# Physics:Trajectory of a charged particle

The trajectory of a charged particle can be calculated from the equations of motion. Neglecting radiative corrections (see Jackson75) and in the absence of an electric field, the equation has the simple geometrical form:

For details and units Equations of Motion.

The integral of this second-order differential equation depends on six initial values. Assuming an *s*_{0} on a reference surface (e.g. a plane *z* = const.), the trajectory is determined by five parameters, e.g. *x*, *y*, , and in the reference plane.

For constant the solution of the equations is a helix. Choosing , one obtains

, define the position of the axis of the helix (its ``centre*), *s** is the projected path length, r is the radius of the projection of the helix. We have**

In the ``bubble chamber convention* the dip angle is defined by , hence*

Other approximate explicit solutions for the trajectories of particles can be obtained using field symmetries allowing a simple expansion of the magnetic field, e.g. in accelerator theory. In other cases, an approximate expansion of the deviations of the field from an average value can give sufficiently precise correction formulae (e.g. in large detectors with near-homegeneous field, or in polarized targets, see Bradamante77). Trajectories in quadrupole fields allow a particularly elegant explicit solution ( Quadrupole Magnet).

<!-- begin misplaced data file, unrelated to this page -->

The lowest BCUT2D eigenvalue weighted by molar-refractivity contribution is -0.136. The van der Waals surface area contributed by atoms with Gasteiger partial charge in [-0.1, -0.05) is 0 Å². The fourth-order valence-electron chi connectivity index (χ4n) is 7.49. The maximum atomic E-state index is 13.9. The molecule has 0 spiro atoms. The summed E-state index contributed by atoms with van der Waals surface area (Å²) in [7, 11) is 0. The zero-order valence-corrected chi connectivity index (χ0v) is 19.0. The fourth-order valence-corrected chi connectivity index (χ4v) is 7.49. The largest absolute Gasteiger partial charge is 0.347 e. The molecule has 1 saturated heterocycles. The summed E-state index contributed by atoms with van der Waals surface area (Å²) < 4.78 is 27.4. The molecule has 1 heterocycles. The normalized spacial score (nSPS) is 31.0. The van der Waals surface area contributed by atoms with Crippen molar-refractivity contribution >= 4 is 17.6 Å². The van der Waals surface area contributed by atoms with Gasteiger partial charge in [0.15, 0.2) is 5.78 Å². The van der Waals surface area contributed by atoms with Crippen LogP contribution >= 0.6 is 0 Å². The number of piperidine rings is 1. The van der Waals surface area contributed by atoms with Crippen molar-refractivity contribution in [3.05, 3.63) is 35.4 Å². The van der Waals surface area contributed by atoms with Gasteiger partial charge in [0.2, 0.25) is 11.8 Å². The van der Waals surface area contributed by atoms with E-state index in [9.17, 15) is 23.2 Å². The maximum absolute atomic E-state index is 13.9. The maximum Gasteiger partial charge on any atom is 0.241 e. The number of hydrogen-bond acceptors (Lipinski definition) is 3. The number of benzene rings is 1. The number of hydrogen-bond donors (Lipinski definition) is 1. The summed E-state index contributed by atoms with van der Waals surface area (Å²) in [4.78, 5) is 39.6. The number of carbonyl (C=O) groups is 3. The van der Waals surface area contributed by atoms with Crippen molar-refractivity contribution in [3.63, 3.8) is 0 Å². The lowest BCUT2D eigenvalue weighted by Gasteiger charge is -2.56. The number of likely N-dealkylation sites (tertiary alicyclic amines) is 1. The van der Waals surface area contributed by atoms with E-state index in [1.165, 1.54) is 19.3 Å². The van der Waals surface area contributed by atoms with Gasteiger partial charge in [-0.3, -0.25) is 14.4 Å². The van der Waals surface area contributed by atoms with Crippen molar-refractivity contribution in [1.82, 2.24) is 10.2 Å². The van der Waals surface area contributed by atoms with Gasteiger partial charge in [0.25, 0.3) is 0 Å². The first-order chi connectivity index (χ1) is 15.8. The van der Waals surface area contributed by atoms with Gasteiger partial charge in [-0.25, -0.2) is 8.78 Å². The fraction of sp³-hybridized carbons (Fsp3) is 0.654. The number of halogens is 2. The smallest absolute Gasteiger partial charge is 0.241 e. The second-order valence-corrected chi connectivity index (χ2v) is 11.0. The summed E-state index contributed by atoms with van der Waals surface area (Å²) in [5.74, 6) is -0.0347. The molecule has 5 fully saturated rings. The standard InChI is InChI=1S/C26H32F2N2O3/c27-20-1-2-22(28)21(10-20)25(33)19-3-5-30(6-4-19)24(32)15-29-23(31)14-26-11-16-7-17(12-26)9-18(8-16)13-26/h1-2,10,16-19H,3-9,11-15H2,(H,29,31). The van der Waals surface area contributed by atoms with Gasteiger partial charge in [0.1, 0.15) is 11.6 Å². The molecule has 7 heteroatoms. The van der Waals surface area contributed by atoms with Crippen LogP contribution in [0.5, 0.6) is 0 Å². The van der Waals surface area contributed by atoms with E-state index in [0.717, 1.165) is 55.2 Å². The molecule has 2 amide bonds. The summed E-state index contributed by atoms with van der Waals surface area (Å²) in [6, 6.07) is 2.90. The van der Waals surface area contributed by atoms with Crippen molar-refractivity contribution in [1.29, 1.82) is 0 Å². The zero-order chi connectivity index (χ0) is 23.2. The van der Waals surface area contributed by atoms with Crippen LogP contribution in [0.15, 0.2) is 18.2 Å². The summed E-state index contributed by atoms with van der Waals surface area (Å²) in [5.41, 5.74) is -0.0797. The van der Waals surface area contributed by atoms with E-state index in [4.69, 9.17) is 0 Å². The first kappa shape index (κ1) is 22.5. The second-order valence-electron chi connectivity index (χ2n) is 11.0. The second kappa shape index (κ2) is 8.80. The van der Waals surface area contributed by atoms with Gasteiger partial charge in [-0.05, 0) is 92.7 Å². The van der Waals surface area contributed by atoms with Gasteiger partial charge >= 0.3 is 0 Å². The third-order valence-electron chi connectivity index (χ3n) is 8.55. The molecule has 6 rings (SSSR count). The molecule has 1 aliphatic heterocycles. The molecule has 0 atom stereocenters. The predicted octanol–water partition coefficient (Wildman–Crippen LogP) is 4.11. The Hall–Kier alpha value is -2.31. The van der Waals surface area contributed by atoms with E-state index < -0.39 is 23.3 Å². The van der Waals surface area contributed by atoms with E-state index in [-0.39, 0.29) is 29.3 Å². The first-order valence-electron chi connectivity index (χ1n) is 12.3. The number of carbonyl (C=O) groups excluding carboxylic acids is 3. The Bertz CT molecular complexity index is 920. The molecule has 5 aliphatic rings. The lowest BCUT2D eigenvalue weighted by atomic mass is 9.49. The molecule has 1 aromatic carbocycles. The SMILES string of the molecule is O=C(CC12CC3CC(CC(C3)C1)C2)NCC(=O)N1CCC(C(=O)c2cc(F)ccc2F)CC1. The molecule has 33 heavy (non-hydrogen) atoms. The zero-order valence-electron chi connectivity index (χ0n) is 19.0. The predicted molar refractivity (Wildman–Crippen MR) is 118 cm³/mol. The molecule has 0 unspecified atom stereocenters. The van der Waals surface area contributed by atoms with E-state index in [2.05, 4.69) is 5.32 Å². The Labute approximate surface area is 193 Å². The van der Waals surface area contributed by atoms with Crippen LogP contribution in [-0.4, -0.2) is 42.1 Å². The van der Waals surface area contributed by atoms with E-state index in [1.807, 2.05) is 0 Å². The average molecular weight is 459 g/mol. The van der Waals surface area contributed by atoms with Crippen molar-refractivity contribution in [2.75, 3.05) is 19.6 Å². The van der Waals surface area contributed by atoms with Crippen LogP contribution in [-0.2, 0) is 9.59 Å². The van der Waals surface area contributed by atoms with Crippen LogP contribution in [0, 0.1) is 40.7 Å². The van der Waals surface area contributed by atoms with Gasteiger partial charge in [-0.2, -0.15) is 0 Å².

For numerical solutions to the equations of the trajectory in a non-homogeneous field see Bock98 on numerical integration, Runge-Kutta methods, predictor-corrector methods, Numerov's method.

In many cases it is sufficient to know the intersection point of a particle trajectory with only few detector planes, without reference to the track behaviour elsewhere. The intersection coordinates can be expressed in terms of the initial track parameters

and one can try to parameterize the function . For more details and references see Eichinger81.